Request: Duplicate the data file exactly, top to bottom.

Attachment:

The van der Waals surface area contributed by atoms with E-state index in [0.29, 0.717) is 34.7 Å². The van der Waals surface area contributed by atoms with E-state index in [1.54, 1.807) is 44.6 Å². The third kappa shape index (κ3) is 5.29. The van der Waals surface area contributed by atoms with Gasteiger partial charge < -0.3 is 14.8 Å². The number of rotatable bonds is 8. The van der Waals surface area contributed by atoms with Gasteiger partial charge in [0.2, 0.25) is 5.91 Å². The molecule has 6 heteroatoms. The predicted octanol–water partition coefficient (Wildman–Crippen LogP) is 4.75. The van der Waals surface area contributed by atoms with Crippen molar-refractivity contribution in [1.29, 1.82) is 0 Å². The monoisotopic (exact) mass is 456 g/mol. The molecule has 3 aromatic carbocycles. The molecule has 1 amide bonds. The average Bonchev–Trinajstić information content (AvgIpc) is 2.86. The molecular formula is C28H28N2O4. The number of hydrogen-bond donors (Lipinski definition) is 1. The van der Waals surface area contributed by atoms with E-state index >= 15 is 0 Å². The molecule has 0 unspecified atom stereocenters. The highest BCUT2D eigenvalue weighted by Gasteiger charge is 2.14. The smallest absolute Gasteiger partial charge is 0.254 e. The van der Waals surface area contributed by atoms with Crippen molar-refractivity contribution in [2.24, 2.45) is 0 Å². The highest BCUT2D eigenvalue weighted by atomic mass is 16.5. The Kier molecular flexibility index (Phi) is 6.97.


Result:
The van der Waals surface area contributed by atoms with E-state index in [0.29, 0.717) is 34.7 Å². The van der Waals surface area contributed by atoms with E-state index in [1.54, 1.807) is 44.6 Å². The third kappa shape index (κ3) is 5.29. The van der Waals surface area contributed by atoms with Gasteiger partial charge < -0.3 is 14.8 Å². The number of rotatable bonds is 8. The van der Waals surface area contributed by atoms with Gasteiger partial charge in [0.2, 0.25) is 5.91 Å². The molecule has 6 heteroatoms. The predicted octanol–water partition coefficient (Wildman–Crippen LogP) is 4.75. The van der Waals surface area contributed by atoms with Crippen molar-refractivity contribution in [1.29, 1.82) is 0 Å². The monoisotopic (exact) mass is 456 g/mol. The molecule has 3 aromatic carbocycles. The molecule has 1 amide bonds. The average Bonchev–Trinajstić information content (AvgIpc) is 2.86. The molecular formula is C28H28N2O4. The number of hydrogen-bond donors (Lipinski definition) is 1. The van der Waals surface area contributed by atoms with E-state index >= 15 is 0 Å². The molecule has 0 unspecified atom stereocenters. The highest BCUT2D eigenvalue weighted by Gasteiger charge is 2.14. The smallest absolute Gasteiger partial charge is 0.254 e. The van der Waals surface area contributed by atoms with Crippen molar-refractivity contribution in [2.24, 2.45) is 0 Å². The highest BCUT2D eigenvalue weighted by atomic mass is 16.5. The Kier molecular flexibility index (Phi) is 6.97.